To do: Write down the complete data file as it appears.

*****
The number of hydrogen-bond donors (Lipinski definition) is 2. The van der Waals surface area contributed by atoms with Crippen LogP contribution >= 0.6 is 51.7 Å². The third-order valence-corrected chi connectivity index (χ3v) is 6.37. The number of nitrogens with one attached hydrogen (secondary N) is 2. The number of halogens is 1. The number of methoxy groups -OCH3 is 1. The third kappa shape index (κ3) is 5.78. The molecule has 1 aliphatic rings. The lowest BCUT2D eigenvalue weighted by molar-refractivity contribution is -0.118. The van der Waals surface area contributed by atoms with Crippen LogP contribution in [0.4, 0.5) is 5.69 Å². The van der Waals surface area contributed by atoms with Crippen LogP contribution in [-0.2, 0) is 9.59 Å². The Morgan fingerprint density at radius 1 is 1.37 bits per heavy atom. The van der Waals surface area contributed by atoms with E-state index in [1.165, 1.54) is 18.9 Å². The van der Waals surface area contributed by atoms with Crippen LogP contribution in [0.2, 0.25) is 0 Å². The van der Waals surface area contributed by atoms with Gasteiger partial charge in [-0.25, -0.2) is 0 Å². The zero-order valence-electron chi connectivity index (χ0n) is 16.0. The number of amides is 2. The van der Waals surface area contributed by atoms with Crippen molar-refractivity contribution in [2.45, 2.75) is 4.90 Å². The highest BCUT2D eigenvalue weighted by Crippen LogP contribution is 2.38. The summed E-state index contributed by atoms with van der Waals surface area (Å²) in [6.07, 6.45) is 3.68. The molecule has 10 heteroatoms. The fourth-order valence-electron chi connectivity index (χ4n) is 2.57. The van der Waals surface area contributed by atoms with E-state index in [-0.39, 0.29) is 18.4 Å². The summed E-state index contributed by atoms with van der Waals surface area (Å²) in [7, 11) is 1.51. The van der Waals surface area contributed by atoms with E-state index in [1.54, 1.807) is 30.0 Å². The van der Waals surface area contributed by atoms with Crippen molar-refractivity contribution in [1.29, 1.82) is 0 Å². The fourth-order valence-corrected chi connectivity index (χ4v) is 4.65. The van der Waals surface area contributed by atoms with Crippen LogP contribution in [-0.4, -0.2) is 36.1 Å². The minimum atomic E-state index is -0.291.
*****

The number of hydrogen-bond donors (Lipinski definition) is 2. The van der Waals surface area contributed by atoms with Crippen LogP contribution >= 0.6 is 51.7 Å². The third-order valence-corrected chi connectivity index (χ3v) is 6.37. The number of nitrogens with one attached hydrogen (secondary N) is 2. The number of halogens is 1. The number of methoxy groups -OCH3 is 1. The third kappa shape index (κ3) is 5.78. The molecule has 1 aliphatic rings. The lowest BCUT2D eigenvalue weighted by molar-refractivity contribution is -0.118. The van der Waals surface area contributed by atoms with Crippen LogP contribution in [0.4, 0.5) is 5.69 Å². The van der Waals surface area contributed by atoms with Crippen LogP contribution in [-0.2, 0) is 9.59 Å². The Morgan fingerprint density at radius 1 is 1.37 bits per heavy atom. The van der Waals surface area contributed by atoms with E-state index in [1.165, 1.54) is 18.9 Å². The van der Waals surface area contributed by atoms with Crippen LogP contribution in [0.2, 0.25) is 0 Å². The van der Waals surface area contributed by atoms with Gasteiger partial charge in [-0.25, -0.2) is 0 Å². The zero-order valence-electron chi connectivity index (χ0n) is 16.0. The number of amides is 2. The van der Waals surface area contributed by atoms with Crippen molar-refractivity contribution in [2.45, 2.75) is 4.90 Å². The highest BCUT2D eigenvalue weighted by Crippen LogP contribution is 2.38. The summed E-state index contributed by atoms with van der Waals surface area (Å²) in [6.07, 6.45) is 3.68. The molecule has 10 heteroatoms. The fourth-order valence-electron chi connectivity index (χ4n) is 2.57. The van der Waals surface area contributed by atoms with E-state index in [-0.39, 0.29) is 18.4 Å². The summed E-state index contributed by atoms with van der Waals surface area (Å²) in [7, 11) is 1.51. The van der Waals surface area contributed by atoms with E-state index in [1.54, 1.807) is 30.0 Å². The van der Waals surface area contributed by atoms with Crippen molar-refractivity contribution in [1.29, 1.82) is 0 Å². The fourth-order valence-corrected chi connectivity index (χ4v) is 4.65. The van der Waals surface area contributed by atoms with Crippen LogP contribution in [-0.4, -0.2) is 36.1 Å². The minimum atomic E-state index is -0.291.